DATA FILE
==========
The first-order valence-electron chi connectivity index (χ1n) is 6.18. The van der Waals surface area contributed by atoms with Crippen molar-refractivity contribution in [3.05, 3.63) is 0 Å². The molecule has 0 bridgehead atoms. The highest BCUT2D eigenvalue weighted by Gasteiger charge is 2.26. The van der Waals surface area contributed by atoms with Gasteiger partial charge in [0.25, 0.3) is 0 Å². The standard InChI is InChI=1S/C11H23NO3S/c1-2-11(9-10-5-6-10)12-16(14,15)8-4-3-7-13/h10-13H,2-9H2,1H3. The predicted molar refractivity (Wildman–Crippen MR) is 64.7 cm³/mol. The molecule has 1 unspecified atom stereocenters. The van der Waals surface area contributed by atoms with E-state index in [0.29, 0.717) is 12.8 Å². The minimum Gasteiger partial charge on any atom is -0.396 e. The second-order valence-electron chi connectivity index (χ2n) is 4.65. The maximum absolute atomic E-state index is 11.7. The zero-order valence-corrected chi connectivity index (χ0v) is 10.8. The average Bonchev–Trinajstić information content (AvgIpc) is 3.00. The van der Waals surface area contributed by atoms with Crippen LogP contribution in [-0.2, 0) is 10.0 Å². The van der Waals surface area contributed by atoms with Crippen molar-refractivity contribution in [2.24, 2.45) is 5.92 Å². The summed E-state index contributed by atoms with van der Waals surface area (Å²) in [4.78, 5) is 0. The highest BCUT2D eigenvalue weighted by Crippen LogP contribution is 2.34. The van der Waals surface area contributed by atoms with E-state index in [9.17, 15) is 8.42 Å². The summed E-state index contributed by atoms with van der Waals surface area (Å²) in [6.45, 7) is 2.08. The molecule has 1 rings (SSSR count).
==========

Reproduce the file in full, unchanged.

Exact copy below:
The first-order valence-electron chi connectivity index (χ1n) is 6.18. The van der Waals surface area contributed by atoms with Crippen molar-refractivity contribution in [3.05, 3.63) is 0 Å². The molecule has 0 bridgehead atoms. The highest BCUT2D eigenvalue weighted by Gasteiger charge is 2.26. The van der Waals surface area contributed by atoms with Gasteiger partial charge in [0.25, 0.3) is 0 Å². The standard InChI is InChI=1S/C11H23NO3S/c1-2-11(9-10-5-6-10)12-16(14,15)8-4-3-7-13/h10-13H,2-9H2,1H3. The predicted molar refractivity (Wildman–Crippen MR) is 64.7 cm³/mol. The molecule has 1 unspecified atom stereocenters. The van der Waals surface area contributed by atoms with E-state index in [0.29, 0.717) is 12.8 Å². The minimum Gasteiger partial charge on any atom is -0.396 e. The second-order valence-electron chi connectivity index (χ2n) is 4.65. The maximum absolute atomic E-state index is 11.7. The zero-order valence-corrected chi connectivity index (χ0v) is 10.8. The average Bonchev–Trinajstić information content (AvgIpc) is 3.00. The van der Waals surface area contributed by atoms with Crippen LogP contribution in [-0.2, 0) is 10.0 Å². The van der Waals surface area contributed by atoms with Crippen molar-refractivity contribution in [2.24, 2.45) is 5.92 Å². The summed E-state index contributed by atoms with van der Waals surface area (Å²) in [4.78, 5) is 0. The highest BCUT2D eigenvalue weighted by Crippen LogP contribution is 2.34. The van der Waals surface area contributed by atoms with E-state index in [9.17, 15) is 8.42 Å². The summed E-state index contributed by atoms with van der Waals surface area (Å²) in [6.45, 7) is 2.08. The molecule has 1 rings (SSSR count).